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Category: diversity

A small person looks at a large book with images representing Black history.

Celebrating African Americans and the Arts: The Color Purple

Posted by: Alison Hall

This year’s Black History Month theme of Celebrating African Americans and the Arts recognizes the impact of Black artists and their creations as well as the significant role of copyright in creative industries. As part of this year’s celebration, we reflect on the legacy of Alice Walker and her book The Color Purple.

Image styled like a section of microfilm, showing silhouettes of four young individuals standing in the streets of a deserted town.

Native American Heritage Month Highlight: Reservation Dogs

Posted by: Nicole Lamberson

During Native American Heritage Month, we celebrate the richness of Native American culture and its diverse array of creative expression. The U.S. Copyright Office’s records contain thousands of submissions from Native American creators in various artistic forms, including film, television, music, literature, and documents. Here we highlight the television series Reservation Dogs.

Meet Olivia Charmaine Morris: A Champion for “People of Color and Colorful People”

Posted by: Ashley Tucker

June is Lesbian, Gay, Bisexual, Transgender, and Queer (LGBTQ+) Pride Month, when we recognize the history and impact of LGBTQ individuals in the United States. This year, the Copyright Office celebrates Pride Month and extends our World Intellectual Property Day campaign by spotlighting Olivia Charmaine Morris (she/her), who is a queer media mogul and entrepreneur …

muliticolor representation of Dolly Parton (left) and Whitney Houston (right)

Celebrating Women Through Their Copyright Story: Dolly Parton and Whitney Houston

Posted by: Alison Hall

More than once, a cover of a hit song has become an even bigger hit than the original. According to American Songwriter, it happened with songs such as “Respect” (written and originally recorded by Otis Redding, remake by Aretha Franklin), “All Along the Watchtower” (written and originally recorded by Bob Dylan, remake by Jimi Hendrix), …

First Novel by a Native American Writer to Win a Pulitzer Prize House Made of Dawn by N. Scott Momaday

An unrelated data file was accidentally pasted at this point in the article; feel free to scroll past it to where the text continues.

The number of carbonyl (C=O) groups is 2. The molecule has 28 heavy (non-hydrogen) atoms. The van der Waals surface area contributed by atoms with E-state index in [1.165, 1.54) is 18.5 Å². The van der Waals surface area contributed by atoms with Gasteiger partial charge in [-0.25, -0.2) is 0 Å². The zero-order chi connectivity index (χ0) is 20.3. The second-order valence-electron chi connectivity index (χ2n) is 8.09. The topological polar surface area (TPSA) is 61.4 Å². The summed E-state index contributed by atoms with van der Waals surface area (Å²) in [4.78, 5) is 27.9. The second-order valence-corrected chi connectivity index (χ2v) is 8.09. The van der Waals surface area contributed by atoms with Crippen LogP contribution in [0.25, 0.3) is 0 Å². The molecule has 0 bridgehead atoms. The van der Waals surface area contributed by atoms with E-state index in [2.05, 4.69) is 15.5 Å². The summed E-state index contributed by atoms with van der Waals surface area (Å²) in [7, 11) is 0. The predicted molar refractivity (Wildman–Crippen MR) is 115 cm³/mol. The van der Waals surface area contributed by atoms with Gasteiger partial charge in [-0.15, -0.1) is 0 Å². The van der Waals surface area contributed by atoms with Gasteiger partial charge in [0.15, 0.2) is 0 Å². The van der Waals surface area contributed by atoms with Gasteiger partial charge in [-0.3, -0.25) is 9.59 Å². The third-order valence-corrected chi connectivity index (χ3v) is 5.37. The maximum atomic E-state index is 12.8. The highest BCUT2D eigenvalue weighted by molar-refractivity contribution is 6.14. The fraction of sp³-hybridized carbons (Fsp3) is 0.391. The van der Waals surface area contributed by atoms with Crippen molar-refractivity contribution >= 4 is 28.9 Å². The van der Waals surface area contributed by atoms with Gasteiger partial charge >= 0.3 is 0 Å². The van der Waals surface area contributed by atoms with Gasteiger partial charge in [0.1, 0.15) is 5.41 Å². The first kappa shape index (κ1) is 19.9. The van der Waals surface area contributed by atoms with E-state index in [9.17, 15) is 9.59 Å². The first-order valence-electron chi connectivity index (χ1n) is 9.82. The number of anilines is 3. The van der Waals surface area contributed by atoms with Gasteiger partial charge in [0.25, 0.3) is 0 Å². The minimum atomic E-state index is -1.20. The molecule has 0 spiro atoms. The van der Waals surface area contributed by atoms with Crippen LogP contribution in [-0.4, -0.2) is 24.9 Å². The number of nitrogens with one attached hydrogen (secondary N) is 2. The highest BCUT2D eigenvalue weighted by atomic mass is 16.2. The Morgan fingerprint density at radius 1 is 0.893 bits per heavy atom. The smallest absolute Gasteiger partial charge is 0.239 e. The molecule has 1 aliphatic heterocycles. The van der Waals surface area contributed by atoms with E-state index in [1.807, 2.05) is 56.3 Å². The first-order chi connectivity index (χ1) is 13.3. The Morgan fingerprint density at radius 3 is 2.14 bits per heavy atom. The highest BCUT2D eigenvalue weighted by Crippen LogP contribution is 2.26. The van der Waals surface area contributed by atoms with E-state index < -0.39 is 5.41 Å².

Celebrating the Firsts: First Novel by a Native American Writer to Win a Pulitzer Prize

Posted by: Nora Scheland

This Native American Heritage Month, we are celebrating the "firsts" in a blog series called, "Celebrating the Firsts: Shining a Light on Trailblazing Artwork by Native Artists." This blog features the first novel by a Native American writer to win the Pulitzer Prize. The novel is called House Made of Dawn and was written by N. Scott Momaday (Kiowa).

First comic to feature a team of Native American superheroes: Tribal Force by Jon Proudstar and Ryan Huna Smith

Celebrating the Firsts: First Comic to Feature a Team of Native American Superheroes

Posted by: Ashley Tucker

This year, we are celebrating Native American Heritage Month and Native American Heritage Day with a blog series called Celebrating the Firsts: Shining a Light on Trailblazing Artwork by Native Artists. This blog post is the third in the series and focuses on Tribal Force, a comic book by writer Jon Proudstar (Yaqui/Mayan) and artist Ryan Huna Smith (Chemehuevi/Navajo). Published in 1996, this work moved the needle forward as America’s first comic to feature a team of Native American superheroes.

First painting by a Native American Artist Acquired by the National Gallery of Art: I See Red: Target by Jaune Quick-to-See Smith

Celebrating the Firsts: First Painting by a Native American Artist Acquired by the National Gallery of Art

Posted by: Nora Scheland

This Native American Heritage Month, we are celebrating the "firsts" in a blog series called, "Celebrating the Firsts: Shining a Light on Trailblazing Artwork by Native Artists." This blog features the first painting by a Native American artist acquired by the National Gallery of Art. The painting is called I See Red: Target and is by Juane Quick-to-See Smith (Confederated Salish and Kootenai Nation).

Pride in Literature: Inspiring Authors for Everyone

Posted by: Holland Gormley

Co-authored by Meg Efthimiadis, Assistant to the General Counsel, and Holland Gormley, Public Affairs Specialist The following blog is a part of the Copyright Office’s Copyright for All initiative, which aims to make the copyright system as understandable and accessible to as many members of the public as possible, including individuals and small entities as …